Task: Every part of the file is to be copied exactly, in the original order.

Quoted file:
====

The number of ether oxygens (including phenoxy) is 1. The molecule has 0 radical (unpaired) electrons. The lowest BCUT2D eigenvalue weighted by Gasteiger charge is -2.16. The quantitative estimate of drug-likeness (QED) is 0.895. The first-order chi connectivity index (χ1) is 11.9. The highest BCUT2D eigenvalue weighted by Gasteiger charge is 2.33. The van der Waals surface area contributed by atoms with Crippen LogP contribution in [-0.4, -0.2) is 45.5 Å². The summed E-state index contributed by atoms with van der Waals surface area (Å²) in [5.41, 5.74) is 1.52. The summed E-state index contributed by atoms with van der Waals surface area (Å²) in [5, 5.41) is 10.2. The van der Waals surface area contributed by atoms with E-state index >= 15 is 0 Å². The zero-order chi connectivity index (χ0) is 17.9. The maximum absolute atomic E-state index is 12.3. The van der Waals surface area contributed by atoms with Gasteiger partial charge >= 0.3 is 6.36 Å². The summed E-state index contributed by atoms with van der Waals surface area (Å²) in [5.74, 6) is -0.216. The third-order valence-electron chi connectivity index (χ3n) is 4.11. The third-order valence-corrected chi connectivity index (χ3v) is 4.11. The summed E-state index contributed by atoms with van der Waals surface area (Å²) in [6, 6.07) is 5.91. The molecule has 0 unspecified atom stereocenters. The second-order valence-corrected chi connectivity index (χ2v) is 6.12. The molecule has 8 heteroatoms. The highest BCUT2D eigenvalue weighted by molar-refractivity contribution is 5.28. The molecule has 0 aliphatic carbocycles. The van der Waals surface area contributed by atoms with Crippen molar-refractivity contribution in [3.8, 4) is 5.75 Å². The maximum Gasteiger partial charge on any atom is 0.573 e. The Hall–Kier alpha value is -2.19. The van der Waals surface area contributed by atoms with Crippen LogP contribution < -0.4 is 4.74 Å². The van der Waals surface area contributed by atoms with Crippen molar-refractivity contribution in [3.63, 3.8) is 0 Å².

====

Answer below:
The number of ether oxygens (including phenoxy) is 1. The molecule has 0 radical (unpaired) electrons. The lowest BCUT2D eigenvalue weighted by Gasteiger charge is -2.16. The quantitative estimate of drug-likeness (QED) is 0.895. The first-order chi connectivity index (χ1) is 11.9. The highest BCUT2D eigenvalue weighted by Gasteiger charge is 2.33. The van der Waals surface area contributed by atoms with Crippen LogP contribution in [-0.4, -0.2) is 45.5 Å². The summed E-state index contributed by atoms with van der Waals surface area (Å²) in [5.41, 5.74) is 1.52. The summed E-state index contributed by atoms with van der Waals surface area (Å²) in [5, 5.41) is 10.2. The van der Waals surface area contributed by atoms with E-state index >= 15 is 0 Å². The zero-order chi connectivity index (χ0) is 17.9. The maximum absolute atomic E-state index is 12.3. The van der Waals surface area contributed by atoms with Gasteiger partial charge >= 0.3 is 6.36 Å². The summed E-state index contributed by atoms with van der Waals surface area (Å²) in [5.74, 6) is -0.216. The third-order valence-electron chi connectivity index (χ3n) is 4.11. The third-order valence-corrected chi connectivity index (χ3v) is 4.11. The summed E-state index contributed by atoms with van der Waals surface area (Å²) in [6, 6.07) is 5.91. The molecule has 0 unspecified atom stereocenters. The second-order valence-corrected chi connectivity index (χ2v) is 6.12. The molecule has 8 heteroatoms. The highest BCUT2D eigenvalue weighted by molar-refractivity contribution is 5.28. The molecule has 0 aliphatic carbocycles. The van der Waals surface area contributed by atoms with Crippen molar-refractivity contribution in [3.8, 4) is 5.75 Å². The maximum Gasteiger partial charge on any atom is 0.573 e. The Hall–Kier alpha value is -2.19. The van der Waals surface area contributed by atoms with Crippen LogP contribution < -0.4 is 4.74 Å². The van der Waals surface area contributed by atoms with Crippen molar-refractivity contribution in [3.63, 3.8) is 0 Å².